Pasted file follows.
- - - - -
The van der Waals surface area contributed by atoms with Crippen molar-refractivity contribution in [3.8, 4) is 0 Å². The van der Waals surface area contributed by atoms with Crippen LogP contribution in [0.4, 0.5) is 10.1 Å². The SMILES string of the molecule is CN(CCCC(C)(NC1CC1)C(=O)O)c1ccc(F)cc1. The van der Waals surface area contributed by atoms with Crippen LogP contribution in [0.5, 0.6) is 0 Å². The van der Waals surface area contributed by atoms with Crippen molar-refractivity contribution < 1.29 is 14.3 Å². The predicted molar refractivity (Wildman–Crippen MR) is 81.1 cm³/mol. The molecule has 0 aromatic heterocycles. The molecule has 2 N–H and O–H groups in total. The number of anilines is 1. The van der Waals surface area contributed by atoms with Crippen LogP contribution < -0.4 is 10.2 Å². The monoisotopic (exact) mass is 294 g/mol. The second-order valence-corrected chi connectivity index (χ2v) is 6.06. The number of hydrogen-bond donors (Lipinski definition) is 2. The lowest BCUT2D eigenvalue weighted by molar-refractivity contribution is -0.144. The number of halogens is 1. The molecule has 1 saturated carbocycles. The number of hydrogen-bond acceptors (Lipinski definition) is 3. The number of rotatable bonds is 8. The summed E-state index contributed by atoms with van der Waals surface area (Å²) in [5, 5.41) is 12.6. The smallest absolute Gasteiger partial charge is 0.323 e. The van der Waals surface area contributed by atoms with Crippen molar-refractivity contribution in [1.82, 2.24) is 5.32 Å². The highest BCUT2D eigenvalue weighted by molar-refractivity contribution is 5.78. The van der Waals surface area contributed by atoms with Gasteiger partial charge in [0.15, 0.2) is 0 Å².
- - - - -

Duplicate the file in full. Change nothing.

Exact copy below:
The van der Waals surface area contributed by atoms with Crippen molar-refractivity contribution in [3.8, 4) is 0 Å². The van der Waals surface area contributed by atoms with Crippen LogP contribution in [0.4, 0.5) is 10.1 Å². The SMILES string of the molecule is CN(CCCC(C)(NC1CC1)C(=O)O)c1ccc(F)cc1. The van der Waals surface area contributed by atoms with Crippen LogP contribution in [0.5, 0.6) is 0 Å². The van der Waals surface area contributed by atoms with Crippen molar-refractivity contribution < 1.29 is 14.3 Å². The predicted molar refractivity (Wildman–Crippen MR) is 81.1 cm³/mol. The molecule has 0 aromatic heterocycles. The molecule has 2 N–H and O–H groups in total. The number of anilines is 1. The van der Waals surface area contributed by atoms with Crippen LogP contribution < -0.4 is 10.2 Å². The monoisotopic (exact) mass is 294 g/mol. The second-order valence-corrected chi connectivity index (χ2v) is 6.06. The number of hydrogen-bond donors (Lipinski definition) is 2. The lowest BCUT2D eigenvalue weighted by molar-refractivity contribution is -0.144. The number of halogens is 1. The molecule has 1 saturated carbocycles. The number of hydrogen-bond acceptors (Lipinski definition) is 3. The number of rotatable bonds is 8. The summed E-state index contributed by atoms with van der Waals surface area (Å²) in [5, 5.41) is 12.6. The smallest absolute Gasteiger partial charge is 0.323 e. The van der Waals surface area contributed by atoms with Crippen molar-refractivity contribution in [1.82, 2.24) is 5.32 Å². The highest BCUT2D eigenvalue weighted by molar-refractivity contribution is 5.78. The van der Waals surface area contributed by atoms with Gasteiger partial charge in [0.15, 0.2) is 0 Å².